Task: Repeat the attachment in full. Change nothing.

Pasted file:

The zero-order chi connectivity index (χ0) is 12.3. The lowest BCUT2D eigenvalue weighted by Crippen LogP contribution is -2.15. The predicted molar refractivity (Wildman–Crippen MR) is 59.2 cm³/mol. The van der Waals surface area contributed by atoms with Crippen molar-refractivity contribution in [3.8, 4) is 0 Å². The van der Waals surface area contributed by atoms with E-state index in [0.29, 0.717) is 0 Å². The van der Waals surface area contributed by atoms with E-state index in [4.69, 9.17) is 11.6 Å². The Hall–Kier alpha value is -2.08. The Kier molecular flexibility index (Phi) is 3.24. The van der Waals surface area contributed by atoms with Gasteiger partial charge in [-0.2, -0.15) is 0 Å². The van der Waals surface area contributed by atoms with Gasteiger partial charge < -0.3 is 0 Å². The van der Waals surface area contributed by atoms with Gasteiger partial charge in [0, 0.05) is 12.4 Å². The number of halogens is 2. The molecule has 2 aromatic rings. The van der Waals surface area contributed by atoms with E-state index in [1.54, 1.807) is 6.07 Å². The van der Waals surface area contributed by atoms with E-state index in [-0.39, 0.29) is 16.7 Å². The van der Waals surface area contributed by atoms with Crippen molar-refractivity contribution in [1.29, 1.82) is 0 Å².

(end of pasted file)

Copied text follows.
The zero-order chi connectivity index (χ0) is 12.3. The lowest BCUT2D eigenvalue weighted by Crippen LogP contribution is -2.15. The predicted molar refractivity (Wildman–Crippen MR) is 59.2 cm³/mol. The van der Waals surface area contributed by atoms with Crippen molar-refractivity contribution in [3.8, 4) is 0 Å². The van der Waals surface area contributed by atoms with E-state index in [0.29, 0.717) is 0 Å². The van der Waals surface area contributed by atoms with E-state index in [4.69, 9.17) is 11.6 Å². The Hall–Kier alpha value is -2.08. The Kier molecular flexibility index (Phi) is 3.24. The van der Waals surface area contributed by atoms with Gasteiger partial charge in [-0.2, -0.15) is 0 Å². The van der Waals surface area contributed by atoms with Gasteiger partial charge < -0.3 is 0 Å². The van der Waals surface area contributed by atoms with Gasteiger partial charge in [0, 0.05) is 12.4 Å². The number of halogens is 2. The molecule has 2 aromatic rings. The van der Waals surface area contributed by atoms with E-state index in [1.54, 1.807) is 6.07 Å². The van der Waals surface area contributed by atoms with E-state index in [-0.39, 0.29) is 16.7 Å². The van der Waals surface area contributed by atoms with Crippen molar-refractivity contribution in [1.29, 1.82) is 0 Å².